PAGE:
4 Key Symptoms of ADHD

By Amanda Morin

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Is your child easily distracted? Impulsive? Daydreamy? Hyperactive? If your child acts some of these ways most of the time, what you’re seeing may be signs of ADHD, a medical condition that can be helped through a variety of strategies.

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Young child grabs grandfather’s face for attention
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ADHD Symptom: Impulsivity

Kids with poor impulse control can be impatient and insistent. They often interrupt people and have trouble censoring their words and emotions. They might engage in risky behavior because they don’t plan ahead or consider the consequences of their actions. If your child has this symptom, her brain might not be effectively using the neurotransmitter chemical dopamine, which stimulates the portion of the brain responsible for maintaining focus and regulating behavior.

Two exuberant boys running down school steps
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ADHD Symptom: Overactivity

This symptom is often referred to as hyperactivity, but that’s not all it is. Kids often seem “hyper” because they can’t help moving from place to place quickly. They’re overactive in smaller ways as well. They may touch and fiddle with items, squirm in their seat or wander off when they’re expected to remain seated. It’s not deliberate. ADHD can cause trouble with the “braking signal” in the area of the brain responsible for controlling motor movement.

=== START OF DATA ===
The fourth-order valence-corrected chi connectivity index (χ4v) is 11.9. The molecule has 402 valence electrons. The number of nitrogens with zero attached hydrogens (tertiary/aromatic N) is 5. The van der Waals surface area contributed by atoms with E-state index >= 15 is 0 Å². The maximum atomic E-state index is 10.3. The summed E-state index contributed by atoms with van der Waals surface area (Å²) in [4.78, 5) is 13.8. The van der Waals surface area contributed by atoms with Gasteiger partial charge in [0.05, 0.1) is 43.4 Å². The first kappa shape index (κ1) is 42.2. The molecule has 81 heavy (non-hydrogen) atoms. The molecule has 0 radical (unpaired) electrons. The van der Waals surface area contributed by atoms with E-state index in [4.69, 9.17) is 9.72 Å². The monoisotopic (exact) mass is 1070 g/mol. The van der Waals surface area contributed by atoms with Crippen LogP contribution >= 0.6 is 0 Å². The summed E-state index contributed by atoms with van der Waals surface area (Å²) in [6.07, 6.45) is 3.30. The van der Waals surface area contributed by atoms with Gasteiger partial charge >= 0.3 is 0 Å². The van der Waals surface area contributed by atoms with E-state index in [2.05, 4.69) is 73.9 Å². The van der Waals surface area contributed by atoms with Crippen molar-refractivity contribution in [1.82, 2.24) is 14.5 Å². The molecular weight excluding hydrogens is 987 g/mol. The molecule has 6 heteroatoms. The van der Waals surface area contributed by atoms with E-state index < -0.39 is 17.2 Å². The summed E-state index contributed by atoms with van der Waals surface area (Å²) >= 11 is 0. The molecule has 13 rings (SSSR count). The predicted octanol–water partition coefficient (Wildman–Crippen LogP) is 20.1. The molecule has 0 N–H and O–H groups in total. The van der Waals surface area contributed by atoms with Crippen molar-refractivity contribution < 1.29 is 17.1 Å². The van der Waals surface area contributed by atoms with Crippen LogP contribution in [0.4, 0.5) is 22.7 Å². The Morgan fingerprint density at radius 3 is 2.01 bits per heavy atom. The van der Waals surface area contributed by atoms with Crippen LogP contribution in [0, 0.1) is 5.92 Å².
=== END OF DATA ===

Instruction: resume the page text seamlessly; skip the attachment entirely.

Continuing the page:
Boy checking his cell phone in class
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ADHD Symptom: Inattention

Inattention is a hallmark sign of ADHD. Kids with this issue often can’t focus their attention on something, even when they’re trying. They might have trouble following directions because they miss key pieces of information. They might also get tired easily from trying so hard to pay attention, lose their train of thought and make mistakes. They may seem “spacey,” forgetful or scattered. Sometimes kids who show this symptom are mistaken for just being bored.

Niña viendo por la ventana perdida en sus pensamientos
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ADHD Symptom: Distractibility

Distractibility is sometimes confused with inattention. But there’s a difference between not being focused on a task (inattention) and getting distracted by information your brain struggles to filter out (distractibility). With ADHD, anything kids see, hear or feel—such as an itch—could distract them. This can make them lose focus on the conversation they’re having or the task they’re supposed to be completing.

Student showing another student how to access charts and lists on the bulletin board
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What You Can Do

If your child has ADHD, it’s important to understand that these behaviors aren’t “on purpose” but rather the result of a medical condition. There are lots of ways to help kids with ADHD. Explore Parenting Coach for tips to help with ADHD-related behaviors. Classroom accommodations, certain therapies and medication could also help.

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5 Simple Ways to Improve Your Child’s Focus

Getting a child with ADHD to concentrate can be a real challenge. Here are some easy and fun strategies to help your child improve his ability to focus.

5 Common Myths About ADHD

There are a lot of misconceptions about ADHD (also known as ADD). This can make it hard to know what’s true and how best to support your child. Here we separate myth from fact to help you feel more confident in your ADHD knowledge.

About the Author

Portrait of Amanda Morin

Amanda Morin is a parent advocate, a former teacher and the author of The Everything Parent’s Guide to Special Education.

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Portrait of Bob Cunningham

Bob Cunningham, Ed.M., serves as advisor-in-residence on learning and attention issues for Understood.

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